For his first international foray of 2023, United States President Joe Biden has swung down to Mexico City to attend the latest iteration of the North American Leaders’ Summit, charmingly dubbed the “Three Amigos Summit”.
The meeting is kicking off on January 9 with a bilateral encounter between Biden and Mexican President Andrés Manuel López Obrador, also known as AMLO. The third “amigo” is Canadian Prime Minister Justin Trudeau.
One major topic for friendly discussion between Biden and AMLO will inevitably be migration, as the US continues to battle a “migrant crisis” of unprecedented proportions – a crisis that would hardly be so critical if the US simply refrained from messing up other people’s countries in the first place.
As of the end of the fiscal year on September 30, 2022, there had been no fewer than 2.38 million apprehensions of undocumented people on the US-Mexico border, an increase of 37 percent from the previous year. Between September 2021 and June 2022, meanwhile, Mexico detained a record 345,584 people transiting its territory, most of them en route to the US.
As the long-dead Mexican dictator Porfirio Díaz is said to have once observed: “Poor Mexico, so far from God, so close to the United States” – a proximity that in recent decades has meant that Mexico gets to perform the anti-migrant dirty work of its northern neighbour, self-appointed proprietor of the world’s number-one Very Important Border.
In 2021, I had the opportunity to witness just how dirty this work can be in Tapachula, the notorious “jail-city” in the Mexican state of Chiapas near the border with Guatemala which effectively serves as a trap for countless northbound asylum seekers from Central and South America as well as Asia and Africa. I was detained for one night in Tapachula’s Siglo XXI, Mexico’s largest immigration detention centre whose name means “21st century” in Spanish.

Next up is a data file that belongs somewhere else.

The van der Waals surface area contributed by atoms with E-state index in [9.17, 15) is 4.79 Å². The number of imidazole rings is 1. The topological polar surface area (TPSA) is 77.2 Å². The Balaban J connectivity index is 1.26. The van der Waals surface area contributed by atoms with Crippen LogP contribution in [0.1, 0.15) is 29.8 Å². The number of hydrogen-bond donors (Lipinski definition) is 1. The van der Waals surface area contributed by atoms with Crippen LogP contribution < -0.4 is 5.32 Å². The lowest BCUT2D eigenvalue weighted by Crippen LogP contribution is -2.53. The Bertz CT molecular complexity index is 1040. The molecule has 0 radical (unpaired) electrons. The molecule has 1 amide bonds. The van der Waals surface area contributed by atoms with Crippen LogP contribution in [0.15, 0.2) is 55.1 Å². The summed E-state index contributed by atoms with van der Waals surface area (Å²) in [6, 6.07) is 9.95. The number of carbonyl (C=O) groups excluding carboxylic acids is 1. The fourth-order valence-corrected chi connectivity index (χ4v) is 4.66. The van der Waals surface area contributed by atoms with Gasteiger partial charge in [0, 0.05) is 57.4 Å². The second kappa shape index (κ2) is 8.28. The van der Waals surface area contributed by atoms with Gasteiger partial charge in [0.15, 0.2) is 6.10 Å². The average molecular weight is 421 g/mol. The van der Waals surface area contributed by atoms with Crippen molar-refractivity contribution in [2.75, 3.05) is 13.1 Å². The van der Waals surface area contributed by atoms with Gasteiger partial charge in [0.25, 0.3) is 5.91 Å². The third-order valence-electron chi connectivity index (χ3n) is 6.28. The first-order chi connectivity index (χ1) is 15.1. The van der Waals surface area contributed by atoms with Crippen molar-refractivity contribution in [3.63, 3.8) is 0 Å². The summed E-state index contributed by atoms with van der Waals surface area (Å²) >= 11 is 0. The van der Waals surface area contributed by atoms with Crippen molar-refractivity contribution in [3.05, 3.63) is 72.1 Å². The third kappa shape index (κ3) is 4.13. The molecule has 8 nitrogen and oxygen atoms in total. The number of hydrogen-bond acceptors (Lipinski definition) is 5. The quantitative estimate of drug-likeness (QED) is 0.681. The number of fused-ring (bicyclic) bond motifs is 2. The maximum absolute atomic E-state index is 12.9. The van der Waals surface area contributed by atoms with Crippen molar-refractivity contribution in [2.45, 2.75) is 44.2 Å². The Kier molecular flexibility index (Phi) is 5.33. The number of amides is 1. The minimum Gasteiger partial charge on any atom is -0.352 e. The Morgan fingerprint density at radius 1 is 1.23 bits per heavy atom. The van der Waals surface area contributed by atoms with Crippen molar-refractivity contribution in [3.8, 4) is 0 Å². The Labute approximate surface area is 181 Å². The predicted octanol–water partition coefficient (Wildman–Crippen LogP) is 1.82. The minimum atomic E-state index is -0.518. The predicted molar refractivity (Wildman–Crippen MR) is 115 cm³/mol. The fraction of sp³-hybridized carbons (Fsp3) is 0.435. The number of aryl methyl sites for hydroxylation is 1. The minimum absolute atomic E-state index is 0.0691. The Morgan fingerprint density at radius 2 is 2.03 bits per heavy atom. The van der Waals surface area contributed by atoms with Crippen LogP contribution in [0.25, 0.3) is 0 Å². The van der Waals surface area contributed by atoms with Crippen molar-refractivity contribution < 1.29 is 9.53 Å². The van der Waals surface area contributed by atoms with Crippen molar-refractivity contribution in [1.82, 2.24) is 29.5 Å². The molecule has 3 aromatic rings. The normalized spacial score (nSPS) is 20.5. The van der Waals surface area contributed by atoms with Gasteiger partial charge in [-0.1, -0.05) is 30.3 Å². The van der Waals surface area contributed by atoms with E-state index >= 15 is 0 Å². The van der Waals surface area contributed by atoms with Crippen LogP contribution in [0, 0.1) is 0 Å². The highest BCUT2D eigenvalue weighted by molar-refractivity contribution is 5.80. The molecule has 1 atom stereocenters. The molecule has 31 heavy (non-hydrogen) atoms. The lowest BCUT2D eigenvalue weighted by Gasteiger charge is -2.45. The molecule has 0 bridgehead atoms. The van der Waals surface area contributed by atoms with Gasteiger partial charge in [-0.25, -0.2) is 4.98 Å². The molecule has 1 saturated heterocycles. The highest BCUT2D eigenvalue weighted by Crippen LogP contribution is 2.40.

At the inauguration of the prison in 2006, then-Mexican President (and former Coca-Cola Mexico CEO) Vicente Fox had assured everyone that detainees would enjoy “all the comforts” – including human rights – in keeping with Mexico’s “humanist policy” vis-à-vis undocumented people on the move.
Fifteen years later, I got to experience firsthand the “comforts” of Siglo XXI for visa-related transgressions – the subject of my new book, Inside Siglo XXI. Needless to say, this is not something that normally happens to US citizens; a friend in Tapachula would later refer to me as the “gringa collateral damage” of imperial anti-migrant policy. My bags were confiscated at the door and affixed with premade printed tags, on which the word “CONGO” was crossed out in purple marker and replaced with “ESTADOS UNIDOS” (United States).
Inside the prison, the only real comforts were the compassion and solidarity exhibited by my fellow detainees, who unlike me had undergone arduous and often traumatising journeys to reach Mexico and were now only being further traumatised. There is a good reason that journalists are not allowed inside the overcrowded, abuse-ridden complex – except when, as in my case, they accidentally are.